Quebec’s Foreign Language Police

The attempts by Quebec to safeguard the French language has become rather ridiculous. This is not the first time that countries tried to “protect” their languages from “foreign infiltration.” Over a century ago, German extremists complained about the “excessive” use of foreign words that had crept into daily vocabulary, and during WWI the British grew so suspicious of German spies in England that they banned the use of German words on restaurant menus (no more Frankfurters!) and closed German language newspapers. Don’t you think Quebec’s demands are a bit excessive?

Here’s the article written by a Daily Mail reporter for The Daily Mail online, March 13, 2013:

Fierce laws brought in to protect the French language in Quebec are under the spotlight after a recent spate of rulings – including a restaurant that was condemned for using the word ‘pasta’.

The Office Quebecois de la Langue Francaise is the body responsible for ‘safeguarding’ the region’s French language, which is spoken by 94 per cent of people in the region.

But recent rulings have prompted ridicule from the English-speaking minority.
It follows a spate of draconian decisions, including:

A British themed restaurant being ordered to rename fish and chips as poisson frit et frites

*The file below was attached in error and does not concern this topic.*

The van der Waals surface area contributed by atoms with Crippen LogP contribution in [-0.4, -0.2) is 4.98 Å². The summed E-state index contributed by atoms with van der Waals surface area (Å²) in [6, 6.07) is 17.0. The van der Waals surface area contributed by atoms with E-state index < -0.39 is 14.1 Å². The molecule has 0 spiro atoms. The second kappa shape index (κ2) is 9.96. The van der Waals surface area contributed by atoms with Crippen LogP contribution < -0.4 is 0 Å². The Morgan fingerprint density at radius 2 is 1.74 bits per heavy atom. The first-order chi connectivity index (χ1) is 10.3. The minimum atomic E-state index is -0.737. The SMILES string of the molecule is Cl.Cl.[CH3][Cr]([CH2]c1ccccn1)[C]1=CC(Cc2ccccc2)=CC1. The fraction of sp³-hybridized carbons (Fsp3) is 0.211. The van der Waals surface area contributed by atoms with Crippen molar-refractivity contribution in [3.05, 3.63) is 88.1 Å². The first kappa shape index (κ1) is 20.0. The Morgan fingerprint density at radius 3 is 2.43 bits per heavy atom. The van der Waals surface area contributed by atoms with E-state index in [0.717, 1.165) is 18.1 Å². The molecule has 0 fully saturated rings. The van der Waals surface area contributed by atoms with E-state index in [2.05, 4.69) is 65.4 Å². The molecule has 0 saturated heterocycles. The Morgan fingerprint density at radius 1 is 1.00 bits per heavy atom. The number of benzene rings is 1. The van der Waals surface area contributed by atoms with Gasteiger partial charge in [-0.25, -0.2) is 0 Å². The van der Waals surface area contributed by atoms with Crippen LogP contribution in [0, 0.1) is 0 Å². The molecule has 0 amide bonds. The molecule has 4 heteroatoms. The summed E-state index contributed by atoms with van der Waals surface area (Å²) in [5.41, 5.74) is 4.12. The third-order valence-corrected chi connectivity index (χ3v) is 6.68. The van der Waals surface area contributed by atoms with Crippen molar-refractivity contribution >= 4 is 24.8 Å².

Another restaurant being ordered to mask the word ‘redial’ on its telephones with tape

A third restaurant being ordered to remove the letters WC from the lavatory doors – despite the abbreviation’s popular use in France, and

A distribution company taken to court because it only provided English instructions for its Super Stretch Sleeve sex toy.

Many of the area’s French speakers are equally dismissive of the crackdown on foreign languages.

The backlash prompted OQLF president Louise Marchand to resign from her role, as Diane de Courcy, the Quebec minister for language, ordered a review of the latest incident where ‘pasta’ was deemed one of ‘too many’ foreign words used by an Italian restaurant.

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‘It was a big crisis,’ admitted De Courcy. ‘We had 60 countries report on this issue, and we weren’t all very proud about it. But at the same time, this was also an opportunity.’

Quit: Louise Marchand, pictured presenting an African peacekeeping certificate, has stepped down from her role

She promised that the language office will be ‘re-structured’ following the latest embarrassment, and the body will be conducting an internal review in the face of negative media coverage.

But the aim of the OQLF will still be to protect the French language, which is seen as being under constant assault by English speakers across the rest of Canada.

The recent evidence suggests that the pro-French campaign has stepped up a gear in recent years but there has been no shortage of ridicule over the years – and not always because of OQLF.

Many people do support the bid to protect French, and it is not unheard of for members of the public to threaten taking organisations to court for not respecting the language.

In the Nineties, a pet shop owner was threatened with legal action because it had a parrot named Peekaboo that only repeated English phrases.


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